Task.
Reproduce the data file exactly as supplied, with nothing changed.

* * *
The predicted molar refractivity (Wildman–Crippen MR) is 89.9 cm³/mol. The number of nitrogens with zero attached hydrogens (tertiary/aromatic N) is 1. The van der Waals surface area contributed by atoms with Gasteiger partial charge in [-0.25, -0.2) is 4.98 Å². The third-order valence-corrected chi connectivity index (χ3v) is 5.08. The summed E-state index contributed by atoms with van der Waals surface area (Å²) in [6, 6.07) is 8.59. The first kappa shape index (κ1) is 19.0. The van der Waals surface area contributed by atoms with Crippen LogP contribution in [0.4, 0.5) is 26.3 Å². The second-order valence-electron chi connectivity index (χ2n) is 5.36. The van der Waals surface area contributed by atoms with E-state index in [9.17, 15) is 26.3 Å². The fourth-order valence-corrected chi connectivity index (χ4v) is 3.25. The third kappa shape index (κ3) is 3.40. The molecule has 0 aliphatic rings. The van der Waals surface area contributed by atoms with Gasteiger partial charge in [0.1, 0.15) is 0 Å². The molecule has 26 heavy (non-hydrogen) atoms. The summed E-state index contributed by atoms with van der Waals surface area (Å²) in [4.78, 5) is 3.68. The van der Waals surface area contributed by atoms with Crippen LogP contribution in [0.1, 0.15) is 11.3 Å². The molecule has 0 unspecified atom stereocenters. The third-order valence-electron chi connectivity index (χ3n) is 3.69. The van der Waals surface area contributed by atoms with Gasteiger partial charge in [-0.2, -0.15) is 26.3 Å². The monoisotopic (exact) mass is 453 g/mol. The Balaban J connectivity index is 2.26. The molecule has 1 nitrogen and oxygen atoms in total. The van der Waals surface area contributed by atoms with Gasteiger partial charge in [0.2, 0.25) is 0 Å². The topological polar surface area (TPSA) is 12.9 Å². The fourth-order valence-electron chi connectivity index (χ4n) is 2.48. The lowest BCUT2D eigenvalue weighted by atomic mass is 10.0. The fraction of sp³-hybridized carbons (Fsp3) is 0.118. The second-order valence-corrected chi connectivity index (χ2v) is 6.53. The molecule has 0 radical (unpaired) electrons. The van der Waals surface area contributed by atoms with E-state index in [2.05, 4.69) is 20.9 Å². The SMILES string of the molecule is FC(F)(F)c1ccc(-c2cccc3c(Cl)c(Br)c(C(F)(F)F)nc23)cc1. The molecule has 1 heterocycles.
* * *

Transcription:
The predicted molar refractivity (Wildman–Crippen MR) is 89.9 cm³/mol. The number of nitrogens with zero attached hydrogens (tertiary/aromatic N) is 1. The van der Waals surface area contributed by atoms with Gasteiger partial charge in [-0.25, -0.2) is 4.98 Å². The third-order valence-corrected chi connectivity index (χ3v) is 5.08. The summed E-state index contributed by atoms with van der Waals surface area (Å²) in [6, 6.07) is 8.59. The first kappa shape index (κ1) is 19.0. The van der Waals surface area contributed by atoms with Crippen LogP contribution in [0.4, 0.5) is 26.3 Å². The second-order valence-electron chi connectivity index (χ2n) is 5.36. The van der Waals surface area contributed by atoms with E-state index in [9.17, 15) is 26.3 Å². The fourth-order valence-corrected chi connectivity index (χ4v) is 3.25. The third kappa shape index (κ3) is 3.40. The molecule has 0 aliphatic rings. The van der Waals surface area contributed by atoms with Gasteiger partial charge in [0.1, 0.15) is 0 Å². The molecule has 26 heavy (non-hydrogen) atoms. The summed E-state index contributed by atoms with van der Waals surface area (Å²) in [4.78, 5) is 3.68. The van der Waals surface area contributed by atoms with Crippen LogP contribution in [0.1, 0.15) is 11.3 Å². The molecule has 0 unspecified atom stereocenters. The third-order valence-electron chi connectivity index (χ3n) is 3.69. The van der Waals surface area contributed by atoms with Gasteiger partial charge in [-0.2, -0.15) is 26.3 Å². The monoisotopic (exact) mass is 453 g/mol. The Balaban J connectivity index is 2.26. The molecule has 1 nitrogen and oxygen atoms in total. The van der Waals surface area contributed by atoms with Gasteiger partial charge in [0.2, 0.25) is 0 Å². The topological polar surface area (TPSA) is 12.9 Å². The fourth-order valence-electron chi connectivity index (χ4n) is 2.48. The lowest BCUT2D eigenvalue weighted by atomic mass is 10.0. The fraction of sp³-hybridized carbons (Fsp3) is 0.118. The second-order valence-corrected chi connectivity index (χ2v) is 6.53. The molecule has 0 radical (unpaired) electrons. The van der Waals surface area contributed by atoms with E-state index in [2.05, 4.69) is 20.9 Å². The SMILES string of the molecule is FC(F)(F)c1ccc(-c2cccc3c(Cl)c(Br)c(C(F)(F)F)nc23)cc1. The molecule has 1 heterocycles.